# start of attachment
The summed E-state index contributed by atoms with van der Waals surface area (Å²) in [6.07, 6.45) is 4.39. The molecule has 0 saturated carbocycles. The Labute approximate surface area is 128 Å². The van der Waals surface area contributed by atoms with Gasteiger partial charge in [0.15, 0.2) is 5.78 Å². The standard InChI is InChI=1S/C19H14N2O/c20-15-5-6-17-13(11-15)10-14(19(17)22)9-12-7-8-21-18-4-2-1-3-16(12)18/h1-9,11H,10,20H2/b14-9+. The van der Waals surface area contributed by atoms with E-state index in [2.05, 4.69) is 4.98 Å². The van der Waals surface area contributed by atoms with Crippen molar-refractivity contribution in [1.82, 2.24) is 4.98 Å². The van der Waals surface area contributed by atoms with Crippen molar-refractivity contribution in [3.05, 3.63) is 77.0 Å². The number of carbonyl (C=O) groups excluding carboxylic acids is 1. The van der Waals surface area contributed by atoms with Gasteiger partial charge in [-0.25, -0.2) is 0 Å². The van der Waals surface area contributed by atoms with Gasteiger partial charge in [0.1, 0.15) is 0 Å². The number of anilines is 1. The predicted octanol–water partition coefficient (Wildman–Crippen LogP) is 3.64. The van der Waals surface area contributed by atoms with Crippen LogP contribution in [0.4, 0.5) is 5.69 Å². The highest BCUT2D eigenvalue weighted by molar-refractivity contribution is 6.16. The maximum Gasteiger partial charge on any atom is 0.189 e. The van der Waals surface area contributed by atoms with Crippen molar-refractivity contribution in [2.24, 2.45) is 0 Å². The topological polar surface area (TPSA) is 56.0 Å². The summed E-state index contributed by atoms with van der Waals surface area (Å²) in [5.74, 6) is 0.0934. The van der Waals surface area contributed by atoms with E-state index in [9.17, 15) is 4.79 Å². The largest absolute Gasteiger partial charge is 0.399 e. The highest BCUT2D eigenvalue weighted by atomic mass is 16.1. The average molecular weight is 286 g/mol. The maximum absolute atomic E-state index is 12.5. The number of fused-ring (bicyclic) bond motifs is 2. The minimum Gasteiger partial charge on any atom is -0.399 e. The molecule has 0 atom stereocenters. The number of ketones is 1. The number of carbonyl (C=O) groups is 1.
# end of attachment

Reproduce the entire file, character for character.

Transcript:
The summed E-state index contributed by atoms with van der Waals surface area (Å²) in [6.07, 6.45) is 4.39. The molecule has 0 saturated carbocycles. The Labute approximate surface area is 128 Å². The van der Waals surface area contributed by atoms with Gasteiger partial charge in [0.15, 0.2) is 5.78 Å². The standard InChI is InChI=1S/C19H14N2O/c20-15-5-6-17-13(11-15)10-14(19(17)22)9-12-7-8-21-18-4-2-1-3-16(12)18/h1-9,11H,10,20H2/b14-9+. The van der Waals surface area contributed by atoms with E-state index in [2.05, 4.69) is 4.98 Å². The van der Waals surface area contributed by atoms with Crippen molar-refractivity contribution in [1.82, 2.24) is 4.98 Å². The van der Waals surface area contributed by atoms with Crippen molar-refractivity contribution in [3.05, 3.63) is 77.0 Å². The number of carbonyl (C=O) groups excluding carboxylic acids is 1. The van der Waals surface area contributed by atoms with Gasteiger partial charge in [-0.25, -0.2) is 0 Å². The van der Waals surface area contributed by atoms with Gasteiger partial charge in [0.1, 0.15) is 0 Å². The number of anilines is 1. The predicted octanol–water partition coefficient (Wildman–Crippen LogP) is 3.64. The van der Waals surface area contributed by atoms with Crippen LogP contribution in [0.4, 0.5) is 5.69 Å². The highest BCUT2D eigenvalue weighted by molar-refractivity contribution is 6.16. The maximum Gasteiger partial charge on any atom is 0.189 e. The van der Waals surface area contributed by atoms with Crippen molar-refractivity contribution in [2.24, 2.45) is 0 Å². The topological polar surface area (TPSA) is 56.0 Å². The summed E-state index contributed by atoms with van der Waals surface area (Å²) in [5.74, 6) is 0.0934. The van der Waals surface area contributed by atoms with E-state index in [9.17, 15) is 4.79 Å². The largest absolute Gasteiger partial charge is 0.399 e. The highest BCUT2D eigenvalue weighted by atomic mass is 16.1. The average molecular weight is 286 g/mol. The maximum absolute atomic E-state index is 12.5. The number of fused-ring (bicyclic) bond motifs is 2. The minimum Gasteiger partial charge on any atom is -0.399 e. The molecule has 0 atom stereocenters. The number of ketones is 1. The number of carbonyl (C=O) groups is 1.